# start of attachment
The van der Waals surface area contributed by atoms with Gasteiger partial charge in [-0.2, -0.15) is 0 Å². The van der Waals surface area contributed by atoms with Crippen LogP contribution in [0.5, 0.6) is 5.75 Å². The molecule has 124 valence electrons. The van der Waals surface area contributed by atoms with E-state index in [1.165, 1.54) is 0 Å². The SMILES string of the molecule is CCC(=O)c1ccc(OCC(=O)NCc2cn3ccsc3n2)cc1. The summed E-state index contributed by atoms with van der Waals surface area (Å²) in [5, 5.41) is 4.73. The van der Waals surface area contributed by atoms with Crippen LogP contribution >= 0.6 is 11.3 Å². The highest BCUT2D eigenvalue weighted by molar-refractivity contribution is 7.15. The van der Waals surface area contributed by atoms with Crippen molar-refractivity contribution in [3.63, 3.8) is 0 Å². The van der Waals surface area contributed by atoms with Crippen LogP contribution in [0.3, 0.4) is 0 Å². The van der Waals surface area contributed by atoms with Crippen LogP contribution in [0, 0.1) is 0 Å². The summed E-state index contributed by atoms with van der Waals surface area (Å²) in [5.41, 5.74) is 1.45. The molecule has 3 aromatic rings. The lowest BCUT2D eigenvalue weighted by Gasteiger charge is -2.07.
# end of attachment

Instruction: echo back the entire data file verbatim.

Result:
The van der Waals surface area contributed by atoms with Gasteiger partial charge in [-0.2, -0.15) is 0 Å². The van der Waals surface area contributed by atoms with Crippen LogP contribution in [0.5, 0.6) is 5.75 Å². The molecule has 124 valence electrons. The van der Waals surface area contributed by atoms with E-state index in [1.165, 1.54) is 0 Å². The SMILES string of the molecule is CCC(=O)c1ccc(OCC(=O)NCc2cn3ccsc3n2)cc1. The summed E-state index contributed by atoms with van der Waals surface area (Å²) in [5, 5.41) is 4.73. The van der Waals surface area contributed by atoms with Crippen LogP contribution >= 0.6 is 11.3 Å². The highest BCUT2D eigenvalue weighted by molar-refractivity contribution is 7.15. The van der Waals surface area contributed by atoms with Crippen molar-refractivity contribution in [3.63, 3.8) is 0 Å². The van der Waals surface area contributed by atoms with Crippen LogP contribution in [0.3, 0.4) is 0 Å². The van der Waals surface area contributed by atoms with Crippen LogP contribution in [0, 0.1) is 0 Å². The summed E-state index contributed by atoms with van der Waals surface area (Å²) in [5.41, 5.74) is 1.45. The molecule has 3 aromatic rings. The lowest BCUT2D eigenvalue weighted by Gasteiger charge is -2.07.